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Music and the Creative Spirit

The Creative Genius of Pat Metheny

By Published: November 20, 2008
PM: They are similar tasks that happen at wildly different temperatures. The heat of the moment causes a result that differs from the coolness of time to consider. However they feed each other and seem to bask in the relief that one offers another. The performance aspect, whether as an improviser or when playing the written parts of the music is so largely affected by the audience and the general environment of it all that you can't separate that from the equation either. All in all, the whole idea is to tell a story—to form a narrative and to try to offer something to others that you yourself have found to be true or meaningful or even just that you think it sounds good. The skills that come with learning about improvising greatly enhance the composition process for me, and the inverse is also the case.

LP: It appears that time, space, and intensity are significant elements that make up your compositional form and are always considered within your own personal vocabulary within the group compositions. Can you explain how these aspects are developed?

PM: I have often talked about how I thought the geography of where I grew up affected me aesthetically. There was a lot of space out there—you could really see things far away, and see things from a distance in perspective with each other. But I left the Midwest when I was 18 and have lived in fairly intense urban settings ever since. But that reserve of quiet is always there for me—that first 18 years in Lee's Summit, Mo. really added up to a base for me that I feel that everything else came out of. I think as I have learned more about music and how it works over the years, I naturally gravitated at different periods towards different ways of deploying things. There have been periods where I have very intentionally played lots and lots of notes, and others where it has been quite sparse and full of space. I like to be able to invent a way of playing or writing that seems to be appropriate and resonant (for me) in each setting; something that seems to reflect where I am at that particular moment.

LP: Can you discuss your personal relationship with time?

PM: Well, time...that is big one, maybe the main one. To me, the way each musician ultimately sounds is about how they perceive time and how well they are able to listen and live within the time. And I mean that on the most micro level and the most macro level. To play great swing time with a rhythm section is still a rare quality that within jazz is only achieved by the very best players. But then, if that feeling of time is not informed by the spirit of the larger sense of time (the things that make 2005 different from 1958), the feeling of it is noticeably less compelling somehow. To me, when I think of someone like Roy Haynes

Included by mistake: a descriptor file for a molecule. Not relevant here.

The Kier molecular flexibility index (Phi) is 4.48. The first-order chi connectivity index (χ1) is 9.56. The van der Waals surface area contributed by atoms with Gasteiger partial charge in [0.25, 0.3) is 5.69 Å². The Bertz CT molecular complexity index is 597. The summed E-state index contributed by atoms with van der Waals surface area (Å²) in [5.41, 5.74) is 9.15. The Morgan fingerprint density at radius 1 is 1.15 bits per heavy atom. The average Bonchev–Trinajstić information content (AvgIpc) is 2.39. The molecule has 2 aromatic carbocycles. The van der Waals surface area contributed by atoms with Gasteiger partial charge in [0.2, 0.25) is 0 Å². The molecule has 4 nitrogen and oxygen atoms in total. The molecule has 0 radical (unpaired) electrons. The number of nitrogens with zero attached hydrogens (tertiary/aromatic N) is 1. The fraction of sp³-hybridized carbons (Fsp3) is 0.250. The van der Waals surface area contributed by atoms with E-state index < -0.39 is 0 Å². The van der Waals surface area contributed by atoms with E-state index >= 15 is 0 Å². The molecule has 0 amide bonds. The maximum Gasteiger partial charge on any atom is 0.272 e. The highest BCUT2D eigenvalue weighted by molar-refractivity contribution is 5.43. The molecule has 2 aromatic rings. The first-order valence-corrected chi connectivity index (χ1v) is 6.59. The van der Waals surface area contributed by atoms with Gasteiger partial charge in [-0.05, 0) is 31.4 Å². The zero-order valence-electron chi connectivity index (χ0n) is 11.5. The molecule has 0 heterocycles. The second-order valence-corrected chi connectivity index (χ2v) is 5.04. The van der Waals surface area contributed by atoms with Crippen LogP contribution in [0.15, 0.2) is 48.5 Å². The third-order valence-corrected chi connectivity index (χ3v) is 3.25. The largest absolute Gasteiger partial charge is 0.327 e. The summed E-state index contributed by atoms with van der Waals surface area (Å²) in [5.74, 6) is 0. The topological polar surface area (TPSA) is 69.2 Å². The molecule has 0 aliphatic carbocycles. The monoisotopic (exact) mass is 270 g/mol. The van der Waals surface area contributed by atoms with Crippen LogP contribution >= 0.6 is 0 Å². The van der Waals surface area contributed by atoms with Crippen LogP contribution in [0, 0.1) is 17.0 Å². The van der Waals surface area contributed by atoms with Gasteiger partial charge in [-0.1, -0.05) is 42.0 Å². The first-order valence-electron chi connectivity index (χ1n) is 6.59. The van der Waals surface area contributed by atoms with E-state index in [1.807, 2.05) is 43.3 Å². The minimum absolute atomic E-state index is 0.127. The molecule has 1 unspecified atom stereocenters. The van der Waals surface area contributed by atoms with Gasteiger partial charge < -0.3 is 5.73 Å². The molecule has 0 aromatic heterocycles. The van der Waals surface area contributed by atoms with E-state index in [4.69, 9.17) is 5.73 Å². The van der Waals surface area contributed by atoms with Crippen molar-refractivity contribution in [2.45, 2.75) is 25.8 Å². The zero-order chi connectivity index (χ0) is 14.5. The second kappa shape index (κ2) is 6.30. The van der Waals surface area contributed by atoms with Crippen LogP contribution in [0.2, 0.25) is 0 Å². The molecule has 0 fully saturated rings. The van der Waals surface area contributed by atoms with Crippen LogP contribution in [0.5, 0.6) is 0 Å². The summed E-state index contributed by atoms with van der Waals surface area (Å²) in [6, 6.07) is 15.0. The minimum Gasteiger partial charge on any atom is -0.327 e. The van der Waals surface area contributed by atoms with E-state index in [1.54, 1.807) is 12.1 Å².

Roy Haynes
Roy Haynes
b.1926
drums
—his "time" is his own. He owns it, every nanosecond of it. And he can offer it in connection with a personal history that gives it weight, or he can offer as a human being that is equally conversant and interested in the things that make THIS moment in time unique. That would be the model for me; to be able to render the sound of time in a way that reminds everyone just how precious—and vital—it all is.

LP: Miles Davis
Miles Davis
Miles Davis
1926 - 1991
trumpet
has said that "The right notes can fertilize the sound of a composition that it can make the sound grow; much like adding lemon to fish or vegetables that bring out the flavor. That it's your sweat." You work a lot with density while adding various colors and textures to your group compositions. Can you describe that process or what you are attempting to do within the context of the music?

PM: Another great quote. I think that we all become musicians because we love music. For me, I try to follow that love in a very devoted and serious way. The stuff I really love becomes potential for me. Why do I love THAT? What is that I love about THAT? Those questions, as a fan, mean one thing—but the thing that separates musicians from being fans is that I feel that we all naturally want to play the things we love. Involved in that learning process is, in fact, an enormous amount of sweat. That sweat represents YOU—your spirit, your soul; all the things that make you unique. The mix of a musician with a sound that they love, that they are pursuing and aspiring to is a recipe for a certain kind of intensity. When this intensity gets applied to a spontaneous act such as improvisation, in the right hands, with the right material and the right kindred spirits, the result can be basically the highest level of human achievement manifest (i.e. the Coltrane quartet, the Miles quintet of the 60's). The goal for me would be to try to manifest into sound the things that I love, the things that I have found to be worthwhile and valuable through a lifetime of pursuit of this stuff.


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